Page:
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Book Club Reviews 2012

 

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One Day by David Nicholls

This phenomenally successful book was intended as a ‘light read’ for our August meeting. In fact it proved to be a very cleverly constructed novel that follows the funny/tragic love story of Emma and Dexter over their twenty year friendship, by looking at just one day (July 15th) of each year. It gives a series of snapshots of the relationship and how the two characters develop both separately and as a couple. We are left to imagine what has happened in the intervening 364 days. It has been described as ‘a book about growing up – how we change and how we stay the same’.

We identified with many of the experiences of the characters, often cringingly realistic in the humorous descriptions given. It succeeds as a social novel set in a recognisable modern Britain. Everyone empathised with Emma. Dexter was more complex and at some points it was difficult to understand what Emma saw in him.

The style is simple and unaffected but incredibly subtle – never sentimental or gushing. The dialogue is totally believable. It has a tangible emotional impact because we care about what happens to the characters.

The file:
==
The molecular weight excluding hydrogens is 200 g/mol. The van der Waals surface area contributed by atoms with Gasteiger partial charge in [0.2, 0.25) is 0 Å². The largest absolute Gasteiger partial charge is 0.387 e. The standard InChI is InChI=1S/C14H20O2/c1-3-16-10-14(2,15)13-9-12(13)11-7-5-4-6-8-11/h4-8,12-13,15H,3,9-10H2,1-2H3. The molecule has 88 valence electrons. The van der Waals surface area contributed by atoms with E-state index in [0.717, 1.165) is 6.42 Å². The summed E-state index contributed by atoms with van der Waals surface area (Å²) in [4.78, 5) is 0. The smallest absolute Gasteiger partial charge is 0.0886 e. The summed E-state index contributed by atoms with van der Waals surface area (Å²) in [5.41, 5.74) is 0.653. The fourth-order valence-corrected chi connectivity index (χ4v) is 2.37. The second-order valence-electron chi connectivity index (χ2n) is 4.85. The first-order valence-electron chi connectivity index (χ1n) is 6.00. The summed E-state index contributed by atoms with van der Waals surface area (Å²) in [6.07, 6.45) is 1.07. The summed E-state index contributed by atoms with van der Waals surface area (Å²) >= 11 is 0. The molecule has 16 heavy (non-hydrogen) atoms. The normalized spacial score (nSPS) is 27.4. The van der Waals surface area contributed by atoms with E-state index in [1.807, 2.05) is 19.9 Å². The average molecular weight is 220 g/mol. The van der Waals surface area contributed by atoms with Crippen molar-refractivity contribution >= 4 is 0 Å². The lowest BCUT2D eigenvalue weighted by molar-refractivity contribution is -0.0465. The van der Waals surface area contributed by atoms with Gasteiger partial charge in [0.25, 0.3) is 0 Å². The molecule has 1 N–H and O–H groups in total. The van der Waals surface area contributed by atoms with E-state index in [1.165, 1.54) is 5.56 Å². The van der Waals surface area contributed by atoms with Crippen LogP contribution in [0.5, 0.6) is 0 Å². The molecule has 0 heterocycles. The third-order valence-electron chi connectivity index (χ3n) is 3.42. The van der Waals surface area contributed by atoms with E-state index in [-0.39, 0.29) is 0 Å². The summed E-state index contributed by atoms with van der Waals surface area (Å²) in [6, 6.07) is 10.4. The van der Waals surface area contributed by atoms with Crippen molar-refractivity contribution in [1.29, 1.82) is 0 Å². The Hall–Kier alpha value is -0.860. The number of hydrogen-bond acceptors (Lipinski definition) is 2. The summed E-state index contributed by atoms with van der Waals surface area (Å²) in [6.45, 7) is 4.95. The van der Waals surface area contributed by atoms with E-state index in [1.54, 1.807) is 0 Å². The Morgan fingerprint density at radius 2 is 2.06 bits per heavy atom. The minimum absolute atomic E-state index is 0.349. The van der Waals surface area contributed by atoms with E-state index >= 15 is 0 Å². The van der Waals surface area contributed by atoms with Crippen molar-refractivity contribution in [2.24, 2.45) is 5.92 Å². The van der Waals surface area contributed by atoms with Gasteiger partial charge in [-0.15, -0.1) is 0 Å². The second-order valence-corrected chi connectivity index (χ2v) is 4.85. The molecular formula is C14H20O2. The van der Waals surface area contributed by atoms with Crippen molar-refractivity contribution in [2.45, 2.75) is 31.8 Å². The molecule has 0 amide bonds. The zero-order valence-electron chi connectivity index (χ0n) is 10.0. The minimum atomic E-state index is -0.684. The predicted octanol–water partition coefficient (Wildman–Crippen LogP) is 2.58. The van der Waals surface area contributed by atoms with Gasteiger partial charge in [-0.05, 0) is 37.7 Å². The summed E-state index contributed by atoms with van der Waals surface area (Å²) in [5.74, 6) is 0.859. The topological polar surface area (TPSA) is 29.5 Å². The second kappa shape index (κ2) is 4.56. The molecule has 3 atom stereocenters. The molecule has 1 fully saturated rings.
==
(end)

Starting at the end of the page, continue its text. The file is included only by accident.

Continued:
And the moral to the story?

"Live each day as if it's your last', that was the conventional advice, but really, who had the energy for that? What if it rained or you felt a bit glandy? It just wasn't practical. Better by far to be good and courageous and bold and to make difference. Not change the world exactly, but the bit around you. Cherish your friends, stay true to your principles, live passionately and fully and well. Experience new things. Love and be loved, if you ever get the chance."David Nicholls

Maureen Greenberg

 

The Island by Victoria Hislop

Wesley’s newly formed reading group likes to travel. In April we were in Leningrad, in June we were in Australia and our latest journey took us to Crete, which is where The Island is set.